How long can 1911 be kept in slidelock?


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Lucky
January 27, 2006, 11:31 PM
How long can you keep a 1911 in slidelock without damaging anything, for display purposes?

It might be a stupid question, but I had to ask, in case there is a spring which I would ruin. I'm also curious about magazines, how long can they be kept loaded without damage?

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boing
January 28, 2006, 12:23 AM
Forever, probably. Or you can just buy an extra spring for display purposes.

Original 7 round 1911 magazines have been loaded for decades without affecting function. Newer mags that cram 8 rounds into the same length magazine body may use thinner, less resilient spring wire, and over compress it. It's never been an issue with my 8 round mags, though.

Lucky
January 28, 2006, 01:35 AM
Thank-you.

Snowdog
January 28, 2006, 02:24 AM
If this is something that you don't intend to shoot immediately and something you plan to display in a fixed/stationary position (such as a shadow box), I don't see why you couldn't just remove the recoil spring and leave the slide in the locked position sans any tension.

Unless one physically handles the pistol, none would be the wiser.

wrangler5
January 28, 2006, 03:17 AM
<snip> I don't see why you couldn't just remove the recoil spring and leave the slide in the locked position sans any tension.

Unless one physically handles the pistol, none would be the wiser.

What would hold the barrel bushing plunger in place if the recoil spring is missing? Also, without a recoil spring, the slide lock might not stay in place in its notch in the slide, which would look funny to anyone who knew what they were looking at.

Snowdog
January 28, 2006, 03:21 AM
True, I suppose that would be a problem if the plunger (assuming the pistol doesn't have a full-length guide rod) wasn't positioned properly before posing. Even so, it might still look awkward.
I guess it'd pay to slap in a tired spring, which BTW, I have on hand and would be more than happy to send Lucky he'd like.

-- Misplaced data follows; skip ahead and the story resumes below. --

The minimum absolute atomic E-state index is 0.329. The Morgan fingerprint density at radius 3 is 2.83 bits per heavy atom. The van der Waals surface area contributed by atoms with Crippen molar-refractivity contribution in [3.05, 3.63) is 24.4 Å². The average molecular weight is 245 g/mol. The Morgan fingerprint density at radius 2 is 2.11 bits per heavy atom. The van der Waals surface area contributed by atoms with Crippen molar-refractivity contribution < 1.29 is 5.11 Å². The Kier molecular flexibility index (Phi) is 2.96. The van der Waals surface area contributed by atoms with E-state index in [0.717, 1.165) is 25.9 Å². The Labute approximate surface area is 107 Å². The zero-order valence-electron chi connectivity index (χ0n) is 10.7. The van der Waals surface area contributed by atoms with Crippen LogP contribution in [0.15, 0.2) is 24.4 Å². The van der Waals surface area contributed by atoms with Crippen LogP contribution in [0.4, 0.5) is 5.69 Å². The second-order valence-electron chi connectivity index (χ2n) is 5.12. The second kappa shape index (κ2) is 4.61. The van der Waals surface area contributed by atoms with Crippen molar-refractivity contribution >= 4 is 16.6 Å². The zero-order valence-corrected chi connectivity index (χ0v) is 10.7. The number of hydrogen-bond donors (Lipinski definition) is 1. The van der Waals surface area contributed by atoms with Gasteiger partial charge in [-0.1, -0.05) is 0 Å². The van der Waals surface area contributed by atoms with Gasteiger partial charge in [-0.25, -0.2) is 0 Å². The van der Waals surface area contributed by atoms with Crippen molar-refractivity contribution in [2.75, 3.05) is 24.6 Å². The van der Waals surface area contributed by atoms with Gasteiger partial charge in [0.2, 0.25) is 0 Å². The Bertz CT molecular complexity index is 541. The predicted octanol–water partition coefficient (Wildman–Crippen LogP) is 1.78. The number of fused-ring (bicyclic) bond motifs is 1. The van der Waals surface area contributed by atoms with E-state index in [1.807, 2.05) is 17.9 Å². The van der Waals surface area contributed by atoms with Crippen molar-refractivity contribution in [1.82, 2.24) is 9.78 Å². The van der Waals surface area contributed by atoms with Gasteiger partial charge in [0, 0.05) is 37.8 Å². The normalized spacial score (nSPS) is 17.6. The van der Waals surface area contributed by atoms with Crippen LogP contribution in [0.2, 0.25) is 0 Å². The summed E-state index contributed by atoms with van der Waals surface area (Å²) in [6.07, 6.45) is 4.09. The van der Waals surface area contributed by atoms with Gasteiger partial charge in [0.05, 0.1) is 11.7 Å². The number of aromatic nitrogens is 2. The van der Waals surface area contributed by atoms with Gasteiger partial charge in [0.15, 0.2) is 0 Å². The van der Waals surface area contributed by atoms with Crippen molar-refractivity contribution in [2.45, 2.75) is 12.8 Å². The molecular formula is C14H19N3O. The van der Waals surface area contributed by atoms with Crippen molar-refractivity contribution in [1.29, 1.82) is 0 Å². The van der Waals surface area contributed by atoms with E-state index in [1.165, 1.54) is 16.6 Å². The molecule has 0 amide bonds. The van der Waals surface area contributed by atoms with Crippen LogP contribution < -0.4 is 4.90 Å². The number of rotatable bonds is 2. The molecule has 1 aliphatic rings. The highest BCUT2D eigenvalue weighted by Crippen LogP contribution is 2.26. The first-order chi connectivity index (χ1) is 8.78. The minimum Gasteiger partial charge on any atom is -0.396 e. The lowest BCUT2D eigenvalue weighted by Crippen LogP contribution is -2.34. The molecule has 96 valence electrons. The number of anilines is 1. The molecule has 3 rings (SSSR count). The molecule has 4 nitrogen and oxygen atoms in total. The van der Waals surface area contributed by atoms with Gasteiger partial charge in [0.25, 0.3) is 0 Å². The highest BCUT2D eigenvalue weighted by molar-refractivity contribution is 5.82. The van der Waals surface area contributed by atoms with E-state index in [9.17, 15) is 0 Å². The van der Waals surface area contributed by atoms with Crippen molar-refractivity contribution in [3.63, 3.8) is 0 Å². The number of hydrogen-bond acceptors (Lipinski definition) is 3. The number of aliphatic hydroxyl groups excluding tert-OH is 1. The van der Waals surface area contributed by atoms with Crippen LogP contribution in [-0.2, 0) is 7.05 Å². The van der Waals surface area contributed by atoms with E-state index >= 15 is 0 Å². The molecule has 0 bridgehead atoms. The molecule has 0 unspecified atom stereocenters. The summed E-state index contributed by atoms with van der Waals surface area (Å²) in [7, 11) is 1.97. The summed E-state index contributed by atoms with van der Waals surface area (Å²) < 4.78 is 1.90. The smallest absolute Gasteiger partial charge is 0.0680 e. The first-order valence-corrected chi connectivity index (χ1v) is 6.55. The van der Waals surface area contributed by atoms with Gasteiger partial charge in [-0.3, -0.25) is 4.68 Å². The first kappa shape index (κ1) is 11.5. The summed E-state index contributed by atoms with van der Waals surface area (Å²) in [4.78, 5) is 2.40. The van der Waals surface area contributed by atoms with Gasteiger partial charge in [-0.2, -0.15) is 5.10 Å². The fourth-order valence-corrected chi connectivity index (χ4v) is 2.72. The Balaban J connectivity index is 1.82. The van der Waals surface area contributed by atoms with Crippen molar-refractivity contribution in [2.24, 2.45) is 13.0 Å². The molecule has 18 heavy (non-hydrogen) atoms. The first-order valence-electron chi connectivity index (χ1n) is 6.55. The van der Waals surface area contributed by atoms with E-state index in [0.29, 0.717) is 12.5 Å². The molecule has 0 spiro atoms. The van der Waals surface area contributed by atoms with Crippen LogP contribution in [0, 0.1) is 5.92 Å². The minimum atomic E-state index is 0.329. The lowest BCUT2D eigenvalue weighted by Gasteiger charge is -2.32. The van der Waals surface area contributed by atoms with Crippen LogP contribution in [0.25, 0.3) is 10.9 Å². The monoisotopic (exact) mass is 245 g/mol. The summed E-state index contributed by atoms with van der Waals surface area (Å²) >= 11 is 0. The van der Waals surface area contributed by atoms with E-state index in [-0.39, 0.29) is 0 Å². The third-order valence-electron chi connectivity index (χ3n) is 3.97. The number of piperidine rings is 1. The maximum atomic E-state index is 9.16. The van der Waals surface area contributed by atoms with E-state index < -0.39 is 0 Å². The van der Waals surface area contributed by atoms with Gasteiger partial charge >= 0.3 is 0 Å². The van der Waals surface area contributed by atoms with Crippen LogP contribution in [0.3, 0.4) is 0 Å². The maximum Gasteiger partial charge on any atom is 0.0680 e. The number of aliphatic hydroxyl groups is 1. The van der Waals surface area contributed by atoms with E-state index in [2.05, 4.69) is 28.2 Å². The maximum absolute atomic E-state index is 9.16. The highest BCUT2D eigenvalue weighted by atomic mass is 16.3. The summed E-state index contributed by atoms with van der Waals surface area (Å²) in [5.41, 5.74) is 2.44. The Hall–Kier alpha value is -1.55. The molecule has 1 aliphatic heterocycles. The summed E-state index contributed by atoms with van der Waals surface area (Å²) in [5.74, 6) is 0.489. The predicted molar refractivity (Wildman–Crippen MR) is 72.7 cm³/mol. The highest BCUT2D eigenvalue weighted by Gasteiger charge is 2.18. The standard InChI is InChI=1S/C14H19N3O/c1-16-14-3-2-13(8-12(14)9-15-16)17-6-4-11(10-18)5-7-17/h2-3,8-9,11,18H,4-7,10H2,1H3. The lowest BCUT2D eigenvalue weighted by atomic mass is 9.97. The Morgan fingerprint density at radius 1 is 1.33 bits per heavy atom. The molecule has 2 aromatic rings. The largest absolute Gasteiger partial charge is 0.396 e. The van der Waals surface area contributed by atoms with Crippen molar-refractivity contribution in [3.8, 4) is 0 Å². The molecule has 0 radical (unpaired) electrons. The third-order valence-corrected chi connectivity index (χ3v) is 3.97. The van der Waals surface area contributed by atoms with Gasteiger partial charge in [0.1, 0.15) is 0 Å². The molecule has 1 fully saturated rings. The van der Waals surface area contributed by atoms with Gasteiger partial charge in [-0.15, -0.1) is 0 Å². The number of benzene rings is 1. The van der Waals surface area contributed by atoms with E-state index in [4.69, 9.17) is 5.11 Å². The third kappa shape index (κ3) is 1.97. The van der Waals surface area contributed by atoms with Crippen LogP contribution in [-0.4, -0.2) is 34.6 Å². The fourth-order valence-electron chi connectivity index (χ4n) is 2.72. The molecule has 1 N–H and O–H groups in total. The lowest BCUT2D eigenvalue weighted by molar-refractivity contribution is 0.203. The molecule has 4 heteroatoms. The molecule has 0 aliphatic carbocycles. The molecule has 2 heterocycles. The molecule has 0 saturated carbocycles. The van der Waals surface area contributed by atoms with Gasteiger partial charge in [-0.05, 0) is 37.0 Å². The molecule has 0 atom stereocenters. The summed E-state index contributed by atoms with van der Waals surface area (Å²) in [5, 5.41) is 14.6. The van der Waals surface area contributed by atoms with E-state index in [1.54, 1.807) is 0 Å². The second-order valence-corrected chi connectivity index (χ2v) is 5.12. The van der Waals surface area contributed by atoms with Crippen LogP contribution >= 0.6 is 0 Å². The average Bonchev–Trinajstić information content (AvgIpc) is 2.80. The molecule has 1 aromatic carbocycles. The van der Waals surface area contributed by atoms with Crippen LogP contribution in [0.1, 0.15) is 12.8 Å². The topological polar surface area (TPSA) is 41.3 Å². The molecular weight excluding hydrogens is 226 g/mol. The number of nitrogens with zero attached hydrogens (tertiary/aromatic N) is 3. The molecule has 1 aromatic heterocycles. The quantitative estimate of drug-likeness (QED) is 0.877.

Lucky
January 28, 2006, 07:41 AM
Here's the deal, storage means I have to put the pistol in its box, lock the box, and either have a trigger-lock on the pistol or lock the room the box is in. I'm thinking of just using the box for transport, and instead of using 'storage' rules, using 'display' rules.

Display rules would require either a)secure the pistol to something immoveable with a wire and put a trigger-lock on it, or b)secure the pistol with the wire and also disable it by running the wire through the feed pathway, 2 jobs done with 1 wire. b)requires slide-lock, of course, so I had to ask if there would be any mechanical problems.

And with the climate on handguns (narrowly avoided national confiscation) I want to make sure I'm complying to the letter, just in case. On a related note. only want advice on mechanical issues pls.

BTW thanks for the offer of the spring, too generous, but it seems that there should be no problems after all. Everything else about the pistol seems to suggest rugged and durable, old-style craftsmanship. So I read that decent spring steel ought not have any problems so long as you don't bend it so far it has plastic deformation (like a bent paper clip). If the springs stop functioning I have a 1-year warranty on every part in the pistol, so no worries.